Lord Amelius Beauclerk

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Lord Amelius Beauclerk
File:Amelius Beauclerk.jpg
Admiral Lord Amelius Beauclerk, 1771–1846, by C J Robertson, engraved by S Watts
Born23 May 1771
Died10 December 1846 (1846-12-11) (aged 75)
Winchfield House, near Farnborough, Hampshire
AllegianceUnited Kingdom United Kingdom
Service/branchNaval Ensign of the United Kingdom.svg Royal Navy
Years of service1782–1846
Commands heldHMS Nemesis
HMS Juno
HMS Dryad
HMS Fortunée
HMS Majestic
HMS Saturn
HMS Royal Oak
Commander-in-Chief at Lisbon
Commander-in-Chief at Plymouth
Battles/warsNapoleonic Wars
AwardsColonel of Marines
Knight Grand Cross of the Order of the Bath
Knight Grand Cross of the Royal Guelphic Order
Fellow of the Royal Society
Fight of the French ship Ça Ira off Noli on 14 March 1795.

Admiral Lord Amelius Beauclerk GCB GCH FRS (23 May 1771 – 10 December 1846) was a Royal Navy officer.

Early life

Beauclerk was born on 23 May 1771, the third son of Aubrey Beauclerk, 5th Duke of St Albans (1740–1802) and his wife, the former Lady Catherine Ponsonby (1742–1789), daughter of William Ponsonby, 2nd Earl of Bessborough. He was baptised at St Marylebone Parish Church, London on 15 June 1771.[1]

He was entered on the books of the cutter Jackal in June 1782,[2] and in 1783 was appointed to Salisbury, bearing the flag of Vice-Admiral John Campbell on the Newfoundland Station. Afterwards he served in the West Indies under Commodore Gardner, and returned to England in 1789 as acting Lieutenant of Europa. He was not confirmed as a Lieutenant until 21 September 1790,[2] at the time of the Great Spanish Armament crisis.

Promotion to captain

In 1792 he went to the Mediterranean in the frigate Druid, and on 16 September 1793 was made captain[2] by Lord Hood and appointed to the command of Nemesis (28 guns). In March 1794 he was transferred to Juno (32 guns), and attached to the squadron under Admiral Hotham, blockading Toulon. Juno took part in the action of 14 March 1795, which resulted in the capture of the French ships Ça Ira and Censeur, and was one of the squadron, under Commodore Taylor, which convoyed the homeward trade in the following autumn, when the Censeur was recaptured by the French off Cape St Vincent on 7 October 1796.

Frigate commands

On his return to England, Lord Amelius was appointed to the frigate Dryad, of 44 guns and 251 men, and on the coast of Ireland, at the action of 13 June 1796, captured the Proserpine, of 42 guns and 348 men, after a brilliant and well-managed action, in which Dryad lost only two killed and seven wounded, while Proserpine lost thirty killed and forty-five wounded. He also captured several privateers. In 1800 he was appointed to Fortunée (40 guns), employed in the Channel and in attendance on the King at Weymouth.

Ship-of-the-line commands

Over the next ten years he commanded HM Ships Majestic, Saturn, and Royal Oak (all 74 guns) in the English Channel, and in 1809 had charge of the amphibious landing of Lord Chatham's army at Walcheren, and continued, during the operations on that coast, as second-in-command under Sir Richard Strachan.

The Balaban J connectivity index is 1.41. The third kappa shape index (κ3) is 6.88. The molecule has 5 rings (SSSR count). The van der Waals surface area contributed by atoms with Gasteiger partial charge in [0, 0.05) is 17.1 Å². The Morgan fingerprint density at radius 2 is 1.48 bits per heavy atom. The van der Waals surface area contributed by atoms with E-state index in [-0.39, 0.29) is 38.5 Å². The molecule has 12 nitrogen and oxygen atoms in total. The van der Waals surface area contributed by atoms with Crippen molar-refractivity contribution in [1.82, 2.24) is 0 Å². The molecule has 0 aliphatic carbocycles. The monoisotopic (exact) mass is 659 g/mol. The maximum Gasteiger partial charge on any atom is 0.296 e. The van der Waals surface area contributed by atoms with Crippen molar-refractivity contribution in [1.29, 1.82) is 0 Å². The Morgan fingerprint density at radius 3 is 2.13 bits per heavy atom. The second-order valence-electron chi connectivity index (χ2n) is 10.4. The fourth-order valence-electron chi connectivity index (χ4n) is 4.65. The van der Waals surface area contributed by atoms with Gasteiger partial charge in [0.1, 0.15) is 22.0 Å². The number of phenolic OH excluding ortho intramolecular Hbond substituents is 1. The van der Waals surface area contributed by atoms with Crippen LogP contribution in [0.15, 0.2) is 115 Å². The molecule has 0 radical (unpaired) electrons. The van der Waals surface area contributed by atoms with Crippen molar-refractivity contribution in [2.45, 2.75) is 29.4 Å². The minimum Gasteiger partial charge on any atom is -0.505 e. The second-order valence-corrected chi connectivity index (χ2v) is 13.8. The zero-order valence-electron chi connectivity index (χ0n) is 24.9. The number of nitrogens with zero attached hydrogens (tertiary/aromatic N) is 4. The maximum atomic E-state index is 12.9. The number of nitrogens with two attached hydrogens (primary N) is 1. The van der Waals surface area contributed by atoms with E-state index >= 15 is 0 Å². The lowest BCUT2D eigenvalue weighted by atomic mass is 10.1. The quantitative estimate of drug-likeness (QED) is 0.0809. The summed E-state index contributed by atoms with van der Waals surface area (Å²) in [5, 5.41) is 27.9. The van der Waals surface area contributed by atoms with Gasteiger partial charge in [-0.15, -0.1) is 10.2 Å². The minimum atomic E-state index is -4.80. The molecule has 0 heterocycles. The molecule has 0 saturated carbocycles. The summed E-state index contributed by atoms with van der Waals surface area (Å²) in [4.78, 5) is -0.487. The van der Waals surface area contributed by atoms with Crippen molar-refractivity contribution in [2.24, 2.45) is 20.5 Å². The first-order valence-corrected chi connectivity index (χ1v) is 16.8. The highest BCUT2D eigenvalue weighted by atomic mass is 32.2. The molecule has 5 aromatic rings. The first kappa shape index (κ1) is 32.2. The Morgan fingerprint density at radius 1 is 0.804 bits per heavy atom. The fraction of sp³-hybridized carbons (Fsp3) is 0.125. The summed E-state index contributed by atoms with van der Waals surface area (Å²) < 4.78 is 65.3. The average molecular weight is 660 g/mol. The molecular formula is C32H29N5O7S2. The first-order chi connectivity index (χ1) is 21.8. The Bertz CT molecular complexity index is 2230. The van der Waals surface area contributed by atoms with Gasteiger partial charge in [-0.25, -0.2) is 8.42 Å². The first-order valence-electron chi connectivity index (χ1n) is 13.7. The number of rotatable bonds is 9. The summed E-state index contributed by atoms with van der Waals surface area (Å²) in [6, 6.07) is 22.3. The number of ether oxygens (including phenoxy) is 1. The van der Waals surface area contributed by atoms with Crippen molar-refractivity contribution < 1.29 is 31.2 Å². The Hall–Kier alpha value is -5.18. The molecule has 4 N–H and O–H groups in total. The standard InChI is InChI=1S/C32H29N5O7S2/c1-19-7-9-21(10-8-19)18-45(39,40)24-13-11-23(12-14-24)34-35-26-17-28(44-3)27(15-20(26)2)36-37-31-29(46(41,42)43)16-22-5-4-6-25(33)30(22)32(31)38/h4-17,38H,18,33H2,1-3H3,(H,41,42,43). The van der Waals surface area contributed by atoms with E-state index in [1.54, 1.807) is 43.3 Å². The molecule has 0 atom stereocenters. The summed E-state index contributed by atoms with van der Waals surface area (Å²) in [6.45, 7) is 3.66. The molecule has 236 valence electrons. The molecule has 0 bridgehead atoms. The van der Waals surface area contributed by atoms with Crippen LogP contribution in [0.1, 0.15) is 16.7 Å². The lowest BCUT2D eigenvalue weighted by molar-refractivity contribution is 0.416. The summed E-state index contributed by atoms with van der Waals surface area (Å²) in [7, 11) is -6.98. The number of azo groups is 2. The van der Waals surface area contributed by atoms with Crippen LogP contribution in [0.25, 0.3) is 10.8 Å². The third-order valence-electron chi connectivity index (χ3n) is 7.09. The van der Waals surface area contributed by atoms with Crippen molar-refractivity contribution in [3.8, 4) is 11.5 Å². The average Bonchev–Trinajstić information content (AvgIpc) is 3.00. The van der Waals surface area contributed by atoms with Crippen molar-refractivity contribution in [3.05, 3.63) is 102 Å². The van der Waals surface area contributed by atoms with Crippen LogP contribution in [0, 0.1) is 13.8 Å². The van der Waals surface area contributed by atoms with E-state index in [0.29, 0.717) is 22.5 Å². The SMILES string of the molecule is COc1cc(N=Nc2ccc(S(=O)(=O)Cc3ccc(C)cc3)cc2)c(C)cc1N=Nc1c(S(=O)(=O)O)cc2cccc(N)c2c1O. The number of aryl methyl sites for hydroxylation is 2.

On 1 August 1811 he was promoted to rear-admiral,[2] but during that and the two following years he continued in the North Sea, stretching in 1813 as far as the North Cape in command of a small squadron on the look-out for the American Commodore Rogers. In 1814 he commanded in the Basque Roads, and conducted the negotiations for the local suspension of hostilities. On 12 August 1819 he was advanced to vice-admiral,[2] and from 1824 to 1827 was Commander-in-Chief at Lisbon[2] and on the coast of Portugal. He became a full admiral on 22 July 1830,[2] and was Commander-in-Chief, Plymouth from 1836 to 1839.[2]

Beauclerk was a fine professional officer who benefited from his family connections to secure early promotion. Port Beauclerc, Point Amelius, Point St. Albans, Beauclerc Island, Beauclerc Peak and Amelius Island, all in Alaska, are named for him.

He died, unmarried, at his seat, Winchfield House, near Farnborough, Hampshire, on 10 December 1846.

Honours and achievements

Beauclerk became a Fellow of the Royal Society in 1809,[2] and was given the honorary rank of Colonel of Marines on 31 July 1810.[2] He was appointed to the KCB on 2 January 1815, GCH on 29 March 1831,[2] GCB on 4 August 1835,[2] and First and Principal Naval Aide-de-Camp to King William IV[2] on 4 August 1839. He was also the hereditary Lord of the Manor of Winchfield, Hampshire.[2]

See also

  • O'Byrne, William Richard. "Beauclerk, Amelius". [[s:|]] – via Wikisource.


|title=A Naval Biographical Dictionary |year=1849 |publisher=John Murray}}


 This article incorporates text from a publication now in the public domain"Beauclerk, Amelius". Dictionary of National Biography (in English). London: Smith, Elder & Co. 1885–1900.

Military offices
Preceded by
Commander-in-Chief, Plymouth
Succeeded by
Honorary titles
Preceded by
New office
First and Principal Naval Aide-de-Camp
Succeeded by

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